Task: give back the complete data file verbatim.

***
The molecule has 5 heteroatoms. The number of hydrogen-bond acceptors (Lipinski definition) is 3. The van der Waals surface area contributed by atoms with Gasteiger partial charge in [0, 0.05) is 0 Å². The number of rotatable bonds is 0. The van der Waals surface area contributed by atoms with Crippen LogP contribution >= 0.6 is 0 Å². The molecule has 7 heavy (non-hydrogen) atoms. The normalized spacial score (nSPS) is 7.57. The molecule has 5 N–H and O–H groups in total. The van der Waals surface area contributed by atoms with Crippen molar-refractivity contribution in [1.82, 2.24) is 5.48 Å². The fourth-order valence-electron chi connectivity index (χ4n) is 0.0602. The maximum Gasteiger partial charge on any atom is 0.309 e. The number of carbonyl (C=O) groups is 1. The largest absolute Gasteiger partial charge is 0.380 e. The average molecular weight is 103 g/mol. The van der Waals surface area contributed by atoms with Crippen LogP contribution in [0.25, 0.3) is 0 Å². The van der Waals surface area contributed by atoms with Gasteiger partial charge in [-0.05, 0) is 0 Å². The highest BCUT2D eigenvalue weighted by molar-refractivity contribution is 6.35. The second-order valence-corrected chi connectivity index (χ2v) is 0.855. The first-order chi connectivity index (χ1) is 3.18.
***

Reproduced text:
The molecule has 5 heteroatoms. The number of hydrogen-bond acceptors (Lipinski definition) is 3. The van der Waals surface area contributed by atoms with Gasteiger partial charge in [0, 0.05) is 0 Å². The number of rotatable bonds is 0. The van der Waals surface area contributed by atoms with Crippen LogP contribution >= 0.6 is 0 Å². The molecule has 7 heavy (non-hydrogen) atoms. The normalized spacial score (nSPS) is 7.57. The molecule has 5 N–H and O–H groups in total. The van der Waals surface area contributed by atoms with Crippen molar-refractivity contribution in [1.82, 2.24) is 5.48 Å². The fourth-order valence-electron chi connectivity index (χ4n) is 0.0602. The maximum Gasteiger partial charge on any atom is 0.309 e. The number of carbonyl (C=O) groups is 1. The largest absolute Gasteiger partial charge is 0.380 e. The average molecular weight is 103 g/mol. The van der Waals surface area contributed by atoms with Crippen LogP contribution in [0.25, 0.3) is 0 Å². The van der Waals surface area contributed by atoms with Gasteiger partial charge in [-0.05, 0) is 0 Å². The highest BCUT2D eigenvalue weighted by molar-refractivity contribution is 6.35. The second-order valence-corrected chi connectivity index (χ2v) is 0.855. The first-order chi connectivity index (χ1) is 3.18.